As large publishers continue to decrease the amount of advances paid, hold the line on e-book royalties, overprice their e-books, block features, and reduce marketing services, my question to best-selling authors in 2011 is: why give 90%+ of the profits to a large publisher, when you can hire someone to do your covers and formatting for you, and keep 70% for yourself? I think we’ll see more and more big authors strike off on their own — and do very, very well. After all, when you buy a Stephen King or J.K. Rowling or Dan Brown book, you’re buying the book for the author, not the publisher (quick: who can even name the publishers for those 3 authors without looking it up?).

Writing

2010 was a milestone year for me personally, as I finished writing and editing my third novel, The Twiller, and released it for sale in June. Of course, being independent, I was also responsible for doing my own formatting and creating my own cover, along with doing my own marketing, which can take more time than actually writing the book! I was very pleased by the launch of The Twiller, which had the following results:

  • Ranked #1 on Amazon’s “Movers & Shakers” List.
  • Ranked in the Top 5 in both “Humor” and “Science Fiction” in the entire Kindle Store.
  • Ranked #188 overall in the Amazon Kindle Store.

My other novels also exploded in sales in 2010 (I only made them available through Amazon for the Kindle in late 2009). I ended the year with several new sales records, selling several thousand copies and earning several thousands of dollars from my writing for the first time — not yet enough to make a living, but certainly a nice start. More importantly, I reached thousands of readers, received dozens of positive reviews, and interacted with many great and passionate readers by email, through my Facebook Fan Page, and more. I sincerely do appreciate all the readers who have read my book, taken the time to contact me, written a review (they really do help!), and generally been supportive in my writing endeavors this year.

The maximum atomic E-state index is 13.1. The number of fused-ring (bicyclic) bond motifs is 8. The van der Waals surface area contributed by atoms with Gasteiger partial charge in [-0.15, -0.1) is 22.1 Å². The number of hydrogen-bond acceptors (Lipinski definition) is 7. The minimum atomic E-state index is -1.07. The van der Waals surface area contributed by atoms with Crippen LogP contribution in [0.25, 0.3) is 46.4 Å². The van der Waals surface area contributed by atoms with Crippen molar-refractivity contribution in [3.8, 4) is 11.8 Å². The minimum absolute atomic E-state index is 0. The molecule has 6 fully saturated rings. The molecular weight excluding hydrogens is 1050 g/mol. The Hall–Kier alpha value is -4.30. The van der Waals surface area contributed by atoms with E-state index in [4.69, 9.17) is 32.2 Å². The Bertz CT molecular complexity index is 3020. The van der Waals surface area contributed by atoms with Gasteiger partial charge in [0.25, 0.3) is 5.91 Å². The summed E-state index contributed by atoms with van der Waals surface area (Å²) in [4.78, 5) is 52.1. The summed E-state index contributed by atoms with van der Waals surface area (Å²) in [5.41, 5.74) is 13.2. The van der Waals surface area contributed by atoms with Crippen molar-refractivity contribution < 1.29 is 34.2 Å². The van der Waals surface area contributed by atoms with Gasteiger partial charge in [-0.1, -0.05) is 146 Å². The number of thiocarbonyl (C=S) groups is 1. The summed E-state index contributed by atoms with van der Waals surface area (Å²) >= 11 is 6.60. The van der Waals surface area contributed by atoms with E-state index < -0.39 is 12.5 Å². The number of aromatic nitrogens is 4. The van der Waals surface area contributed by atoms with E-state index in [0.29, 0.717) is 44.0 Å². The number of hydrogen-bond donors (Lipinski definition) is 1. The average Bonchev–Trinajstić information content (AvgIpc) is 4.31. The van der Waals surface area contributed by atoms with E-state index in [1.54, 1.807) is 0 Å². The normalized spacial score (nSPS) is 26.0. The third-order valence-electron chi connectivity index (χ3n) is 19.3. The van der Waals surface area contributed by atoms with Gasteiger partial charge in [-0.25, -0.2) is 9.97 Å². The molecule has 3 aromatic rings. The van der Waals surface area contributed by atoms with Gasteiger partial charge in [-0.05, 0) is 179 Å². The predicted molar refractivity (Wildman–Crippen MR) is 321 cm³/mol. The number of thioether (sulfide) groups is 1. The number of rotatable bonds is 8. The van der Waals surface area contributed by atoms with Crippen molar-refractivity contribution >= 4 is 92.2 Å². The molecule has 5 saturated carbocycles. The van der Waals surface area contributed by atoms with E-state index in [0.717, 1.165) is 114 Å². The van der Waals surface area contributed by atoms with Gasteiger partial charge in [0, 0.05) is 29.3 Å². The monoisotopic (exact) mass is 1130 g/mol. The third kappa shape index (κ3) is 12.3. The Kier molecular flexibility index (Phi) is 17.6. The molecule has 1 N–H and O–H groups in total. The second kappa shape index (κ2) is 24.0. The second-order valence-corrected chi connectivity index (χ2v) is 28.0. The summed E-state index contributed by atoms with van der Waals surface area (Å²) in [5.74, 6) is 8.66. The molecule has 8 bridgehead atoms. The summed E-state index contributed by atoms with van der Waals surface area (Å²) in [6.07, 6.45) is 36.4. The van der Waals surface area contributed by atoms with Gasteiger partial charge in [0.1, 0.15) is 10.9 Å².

For my first novel, Right Ascension, I had the following encouraging and exciting milestones:

The sequel, Declination, also showed encouraging signs:

  • Sold over 3,000 copies this year — so more than 60% of the people who bought Right Ascension went on to purchase the sequel as well.
  • Both Right Ascension and Declination were on the Top 25 best-seller list for “Science Fiction” at the same time.
  • Ranked #827 overall in the Amazon Kindle Store.

As for this blog, its popularity has steadily increased since I launched it in April, with over 18,000 visitors. Average hits per day increased from about 40, to 60 in August, 90 in October, and over 100 a day in November and December. My most popular blog posts from 2010 were:

  1. E-Ink vs. LCD: What’s The Difference? (2,075 views)
  2. E-Book Market Share: Amazon At 75% (760 views)
  3. Kindle 3 Announced: 3G for $189, Wi-Fi for $139 (675 views)
  4. Kindle 3: Hands-On First Impressions (607 views)
  5. E-Book Sales Continue Rapid Growth (483 views)

Thank you again to everyone who visited my blog, left a comment, bought or read one of my books (available in the right nav bar or through Amazon here), became a Facebook fan, or shared some encouraging words this year. I’ve definitely excited to see what unfolds in 2011, and discuss it with all of you. Happy New Year!

Oct 2010 E-Book Sales Stats: $40.7 M

 Posted by at 5:25 PM  Tagged with: ,
Dec 092010
 

October 2010 e-book sales: $40.7 M